prob_data = joint.to_numpy().sum()
joint /= prob_data
return prob_data
```

```
normalize(posterior)
posterior.shape
```

(51, 101)

And here’s what the result looks like.

```
plot_contour(posterior)
decorate()
```

Here’s the posterior distribution of `sigma`

compared to the prior.

```
def marginal(joint, axis):
"""Compute a marginal distribution.
axis=0 returns the marginal distribution of the first variable
axis=1 returns the marginal distribution of the second variable
joint: DataFrame representing a joint distribution
axis: int axis to sum along
returns: Pmf
"""
return Pmf(joint.sum(axis=axis))
```

```
posterior_sigma = marginal(posterior, 0)
```

```
prior_sigma.plot(color='gray', label='prior')
posterior_sigma.plot(label='posterior')
decorate(xlabel='sigma', ylabel='PDF')
```

The posterior mean of `sigma`

is about 0.4, somewhat higher than the standard deviation of the data.

```
posterior_sigma.mean(), np.std(data)
```

(0.40440859064493323, 0.2687419249432851)

## Predictions¶

The last part of OP’s question is “So, I’m wondering if there’s a way to estimate the range of possibilities of what I would see if I could give 100 or 1000 samples?”

We can simulate a future experiment with larger sample size by drawing random pairs from the joint posterior distribution and generating simulated measurements. That’s easier to do if we stack the posterior PMF.

```
posterior_pmf = Pmf(posterior.stack())
posterior_pmf.head()
```

probs | ||
---|---|---|

mu | sigma | |

2.0 | 0.0100 | 0.0 |

0.0599 | 0.0 | |

0.1098 | 0.0 |

Now we can use NumPy’s choice function to choose a random pair of `mu`

and `sigma`

.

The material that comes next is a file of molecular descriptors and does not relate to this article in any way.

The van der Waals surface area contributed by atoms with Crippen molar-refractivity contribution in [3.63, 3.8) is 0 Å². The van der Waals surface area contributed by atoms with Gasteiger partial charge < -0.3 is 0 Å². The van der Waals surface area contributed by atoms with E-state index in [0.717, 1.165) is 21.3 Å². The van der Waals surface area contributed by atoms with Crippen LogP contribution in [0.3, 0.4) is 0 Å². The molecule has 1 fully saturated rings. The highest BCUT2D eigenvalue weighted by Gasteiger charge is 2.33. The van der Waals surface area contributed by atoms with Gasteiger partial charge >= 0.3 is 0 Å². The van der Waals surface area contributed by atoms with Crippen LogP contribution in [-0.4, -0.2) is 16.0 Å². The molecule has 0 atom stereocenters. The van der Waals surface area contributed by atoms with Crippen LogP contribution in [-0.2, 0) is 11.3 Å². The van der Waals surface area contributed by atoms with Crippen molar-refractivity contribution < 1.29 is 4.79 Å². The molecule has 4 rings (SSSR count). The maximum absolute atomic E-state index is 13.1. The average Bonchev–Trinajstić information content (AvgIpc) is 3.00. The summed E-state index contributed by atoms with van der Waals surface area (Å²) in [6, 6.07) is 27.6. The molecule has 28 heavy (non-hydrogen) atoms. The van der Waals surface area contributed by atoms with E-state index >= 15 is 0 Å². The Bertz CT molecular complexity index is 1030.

For each random pair, we can generate 1000 simulated measurements from a normal distribution, and plot the distribution of the results.

```
for i in range(11):
mu, sigma = np.random.choice(posterior_pmf.index, p=posterior_pmf)
sample = np.random.normal(mu, sigma, size=1000)
sns.kdeplot(sample, alpha=0.3)
decorate(xlabel='K+ (mmol/L)')
```

Each line shows the distribution of a possible sample of 1000 measurements. You can see that they vary in both location and spread, due to the uncertainty represented by the posterior distribution of `mu`

and `sigma`

.

## Discussion¶

The normal distribution is probably a good enough model for this data, but for some pairs of `mu`

and `sigma`

in the prior, the normal distribution extends into negative values with non-negligible probability — and for measurements like these, negative values are nonsensical.

An alternative would be to run the whole calculation with the logarithms of the measurements. In effect, this would model the distribution of the data as lognormal, which is generally a good choice for measurements like these.

In this example, the sample size is small, so the choice of the prior is important.
I suspect there is more background information we could use to make a better choice for the prior distribution of `sigma`

.

This example demonstrates the use of grid methods for Bayesian statistics. For many common statistical questions, grid methods like this are simple and fast to compute, especially with libraries like NumPy and SciPy. And they make it possible to answer many useful probabilistic questions.